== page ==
Recently, there have been many Facebook mistakes when it comes to plus size women trying to share empowering messages. Numerous posts were blocked or banned because their content was deemed “inappropriate” by the website. For at least a little while, it seemed as if the problem had ended. That is until plus-size model and body positive advocate Melinda Parrish had her own message blocked for being “inappropriate.”
In a post written for the Huffington Post, Parrish explains that on October 28, she did a Facebook Live post, discussing her thoughts on weight loss and how it is not the sole purpose of life. In it, she encouraged viewers to focus on living life to the fullest, without worrying so much about their size. The problem, however, did not start until Parrish tried to “boost” her post. So, you can find more people learn to love themselves—and had her request denied. The reason? A Facebook representative told her the request was denied because her ad was “offensive” since some users are sensitive when it comes to the topic of weight loss.
While this may be true, Parrish went on to point out the countless ads Facebook features that talk about the ways women can “improve” their bodies—through diet pills, detox plans, and special clothing—that could also be seen as offensive to people. Yet, you can see these ads everywhere on the website with no problems. How is it they consider a message about loving yourself to be worst than encouraging you to change your body? It is this double standard that Facebook has for sharing posts that is the root of the problem.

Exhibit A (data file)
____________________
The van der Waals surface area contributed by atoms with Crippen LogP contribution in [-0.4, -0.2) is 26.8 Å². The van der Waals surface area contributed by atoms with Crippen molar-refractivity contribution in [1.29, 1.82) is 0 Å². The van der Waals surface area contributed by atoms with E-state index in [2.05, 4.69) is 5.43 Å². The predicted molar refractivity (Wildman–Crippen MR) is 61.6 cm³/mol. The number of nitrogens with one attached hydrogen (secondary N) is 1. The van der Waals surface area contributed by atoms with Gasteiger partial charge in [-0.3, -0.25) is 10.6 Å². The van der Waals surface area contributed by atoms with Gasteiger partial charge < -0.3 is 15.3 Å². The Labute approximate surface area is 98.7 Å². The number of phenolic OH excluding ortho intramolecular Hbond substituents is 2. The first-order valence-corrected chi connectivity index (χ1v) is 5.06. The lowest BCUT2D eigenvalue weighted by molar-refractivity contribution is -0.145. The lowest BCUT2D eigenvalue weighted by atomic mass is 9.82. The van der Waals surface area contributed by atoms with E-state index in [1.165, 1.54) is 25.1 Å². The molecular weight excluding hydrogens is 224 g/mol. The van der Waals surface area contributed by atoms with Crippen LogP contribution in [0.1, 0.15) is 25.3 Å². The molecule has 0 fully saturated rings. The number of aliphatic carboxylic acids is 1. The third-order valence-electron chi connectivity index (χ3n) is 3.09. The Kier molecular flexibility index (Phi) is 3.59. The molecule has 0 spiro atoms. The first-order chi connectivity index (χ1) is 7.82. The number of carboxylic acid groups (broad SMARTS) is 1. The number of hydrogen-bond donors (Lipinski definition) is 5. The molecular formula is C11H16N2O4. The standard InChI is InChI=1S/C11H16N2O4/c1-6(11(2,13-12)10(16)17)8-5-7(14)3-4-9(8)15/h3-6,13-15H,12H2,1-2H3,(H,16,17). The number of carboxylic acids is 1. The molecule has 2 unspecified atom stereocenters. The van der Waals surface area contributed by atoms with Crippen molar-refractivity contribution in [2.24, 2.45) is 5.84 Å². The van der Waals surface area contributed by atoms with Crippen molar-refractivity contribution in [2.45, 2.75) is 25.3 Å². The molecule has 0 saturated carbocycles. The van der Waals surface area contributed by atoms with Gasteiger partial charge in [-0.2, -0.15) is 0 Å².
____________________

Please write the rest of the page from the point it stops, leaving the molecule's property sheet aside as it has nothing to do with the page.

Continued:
What Should We Do
As far as Facebook “mistakes” go, this is the first time a body positivity advocate be blocked from sharing messages. In May, Tess Holliday’s photo was banned for depicting an “undesirable” image, even though it was about body positivity. In June, Facebook-owned Instagram removed a photo of Aarti Olivia in a bikini. They also removed A Curvy Kate advertisement in August. Each time for similar reasons, and each time Facebook backtracked, undoing the ban, and claiming it was a “mistake.”
While Facebook may be a great way to connect with people from all over the world, it is an extremely fat-phobic platform, as Tess Holliday said earlier this year. They continually block plus size women from sharing body positive messages, while allowing other ads and companies to share their own fat-shaming messages with no problems. It is the time that the Facebook mistakes end and that the company takes a serious look at how they handle things because all they are doing is pushing users away. Still, advocates like Melinda Parrish refuse to let Facebook stop them from sharing their messages about body acceptance and positivity and continue to fight for a change in Facebook’s standards.